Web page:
Newspaper article The Journal (Newcastle, England)


Newspaper article The Journal (Newcastle, England)


Article excerpt


AS Murphy and I push open the metal gates of the dog park, a black three-legged labrador nearly wags itself off balance in excitement.

Murphy waves his grey bushy tail in greeting and sets about his daily examination of the canine message boards.

Murphy is half cocker, half English shepherd. He's my brotherin-law's mutt and the reason we turned our world upside down by buying our own English shepherd.

We wanted a dog just like Murphy - friendly with a bushy tail. Unfortunately we miscalculated the relative contributions of spaniel and shepherd to the Murphy mix and ended up with a horse.

Even on four legs, Boots now stands taller than Izzy. At least he's stopped eating the chair legs. Now we fear for the ceiling.

I used to think Californian dog parks were horrendous.

Little patches of hard earth where owners and dogs commingle for collective defecation and ball-throwing.

They only exist because dogs are banned off-leash in public places. I think it's not so much for health reasons, more because the authorities don't want to be sued for assault by canine.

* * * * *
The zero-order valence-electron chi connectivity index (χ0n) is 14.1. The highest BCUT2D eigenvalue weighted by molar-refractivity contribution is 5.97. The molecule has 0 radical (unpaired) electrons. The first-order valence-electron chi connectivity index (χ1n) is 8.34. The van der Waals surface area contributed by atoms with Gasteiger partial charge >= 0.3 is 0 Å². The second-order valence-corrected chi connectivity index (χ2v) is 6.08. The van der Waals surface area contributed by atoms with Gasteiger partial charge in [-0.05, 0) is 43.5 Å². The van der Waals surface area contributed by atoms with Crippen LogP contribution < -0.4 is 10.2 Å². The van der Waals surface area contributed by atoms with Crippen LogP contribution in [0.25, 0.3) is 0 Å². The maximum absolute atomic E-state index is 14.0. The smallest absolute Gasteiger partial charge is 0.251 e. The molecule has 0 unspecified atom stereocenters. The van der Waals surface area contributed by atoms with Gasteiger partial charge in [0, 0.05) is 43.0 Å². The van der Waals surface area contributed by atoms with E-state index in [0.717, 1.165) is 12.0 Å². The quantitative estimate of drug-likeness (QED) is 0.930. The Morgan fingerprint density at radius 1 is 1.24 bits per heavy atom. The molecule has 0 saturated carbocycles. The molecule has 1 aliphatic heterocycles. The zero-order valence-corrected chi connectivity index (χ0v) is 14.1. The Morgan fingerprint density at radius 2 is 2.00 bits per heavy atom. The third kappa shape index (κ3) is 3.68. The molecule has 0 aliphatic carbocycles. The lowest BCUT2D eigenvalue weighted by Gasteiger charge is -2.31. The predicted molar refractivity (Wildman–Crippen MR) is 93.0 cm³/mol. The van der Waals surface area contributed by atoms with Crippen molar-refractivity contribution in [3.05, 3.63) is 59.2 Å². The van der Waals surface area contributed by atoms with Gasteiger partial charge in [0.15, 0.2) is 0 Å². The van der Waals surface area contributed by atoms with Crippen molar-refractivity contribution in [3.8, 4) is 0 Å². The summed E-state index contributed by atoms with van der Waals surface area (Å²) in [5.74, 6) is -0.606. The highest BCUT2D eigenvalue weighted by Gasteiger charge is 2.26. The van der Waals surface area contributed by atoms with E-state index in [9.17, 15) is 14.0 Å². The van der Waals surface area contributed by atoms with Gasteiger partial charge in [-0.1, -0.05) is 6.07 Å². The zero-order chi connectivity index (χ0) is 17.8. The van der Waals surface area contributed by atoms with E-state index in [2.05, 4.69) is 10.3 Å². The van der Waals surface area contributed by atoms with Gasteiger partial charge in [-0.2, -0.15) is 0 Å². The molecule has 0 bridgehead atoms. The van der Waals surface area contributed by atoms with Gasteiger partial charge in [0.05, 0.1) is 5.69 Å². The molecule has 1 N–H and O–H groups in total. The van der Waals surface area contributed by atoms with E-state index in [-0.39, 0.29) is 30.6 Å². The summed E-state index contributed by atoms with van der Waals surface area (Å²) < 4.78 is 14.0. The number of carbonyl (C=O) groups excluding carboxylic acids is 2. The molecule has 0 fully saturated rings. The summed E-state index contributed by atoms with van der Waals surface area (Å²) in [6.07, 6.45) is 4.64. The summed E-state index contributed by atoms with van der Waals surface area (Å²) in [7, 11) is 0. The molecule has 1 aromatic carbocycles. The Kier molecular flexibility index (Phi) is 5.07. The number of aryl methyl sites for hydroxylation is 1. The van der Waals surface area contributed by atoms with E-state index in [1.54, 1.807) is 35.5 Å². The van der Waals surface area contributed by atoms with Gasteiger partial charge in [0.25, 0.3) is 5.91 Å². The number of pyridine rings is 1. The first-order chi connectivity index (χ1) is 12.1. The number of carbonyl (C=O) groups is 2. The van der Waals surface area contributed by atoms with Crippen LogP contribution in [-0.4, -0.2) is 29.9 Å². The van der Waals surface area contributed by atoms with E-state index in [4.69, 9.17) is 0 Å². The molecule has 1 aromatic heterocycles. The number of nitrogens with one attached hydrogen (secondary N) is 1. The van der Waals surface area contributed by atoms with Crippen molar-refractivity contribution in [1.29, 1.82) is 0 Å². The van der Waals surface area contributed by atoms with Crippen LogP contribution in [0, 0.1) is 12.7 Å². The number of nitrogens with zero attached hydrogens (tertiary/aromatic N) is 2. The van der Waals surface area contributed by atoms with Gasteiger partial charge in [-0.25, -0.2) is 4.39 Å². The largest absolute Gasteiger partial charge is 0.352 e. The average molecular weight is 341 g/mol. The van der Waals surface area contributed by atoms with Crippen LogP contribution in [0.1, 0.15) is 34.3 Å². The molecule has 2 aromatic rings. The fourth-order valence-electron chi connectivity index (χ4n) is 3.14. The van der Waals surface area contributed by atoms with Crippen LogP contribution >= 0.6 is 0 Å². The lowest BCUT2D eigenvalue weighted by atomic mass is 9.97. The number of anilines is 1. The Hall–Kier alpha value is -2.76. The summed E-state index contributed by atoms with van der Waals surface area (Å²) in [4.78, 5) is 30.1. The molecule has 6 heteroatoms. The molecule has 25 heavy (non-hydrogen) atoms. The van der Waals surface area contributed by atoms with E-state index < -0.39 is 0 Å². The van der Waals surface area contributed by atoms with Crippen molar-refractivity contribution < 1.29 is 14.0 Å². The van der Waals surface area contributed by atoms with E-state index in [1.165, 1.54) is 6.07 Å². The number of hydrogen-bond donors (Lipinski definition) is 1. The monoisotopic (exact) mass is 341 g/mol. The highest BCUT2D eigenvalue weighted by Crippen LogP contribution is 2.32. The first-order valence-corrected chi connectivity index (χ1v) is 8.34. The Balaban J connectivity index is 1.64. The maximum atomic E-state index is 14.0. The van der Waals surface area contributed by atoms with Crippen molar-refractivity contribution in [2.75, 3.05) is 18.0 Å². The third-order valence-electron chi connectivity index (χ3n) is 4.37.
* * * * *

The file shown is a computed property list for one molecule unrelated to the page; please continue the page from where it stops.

I believed this edict was unbelievably cruel. Dogs aren't designed for leads; they need to run about, not be brought up in air-conditioned prisons where their only excitement is walking on hot pavement or a bit of fenced scrubland once a day.

I probably thought Californians shouldn't be allowed to keep dogs at all.

But gradually I've mellowed. Because, while I'm over here working in LA, I'm getting used to this lifestyle.

I'm enjoying the sun, and I'm enjoying my daily dog park excursions with Murphy.

We have a set routine. I hang the lead alongside the others on the chain fence, then wait while Murphy sniffs and marks the first message boards. He chases a stray squirrel out of the park, then it's off to greet the Rhodesian Ridgebacks.

They were bred to keep lions at bay. With their ridge of hair growing the wrong way along their backs, these come in a fearsome pack of four. They surround Murphy as we approach, sniff, then disdainfully let him through. …

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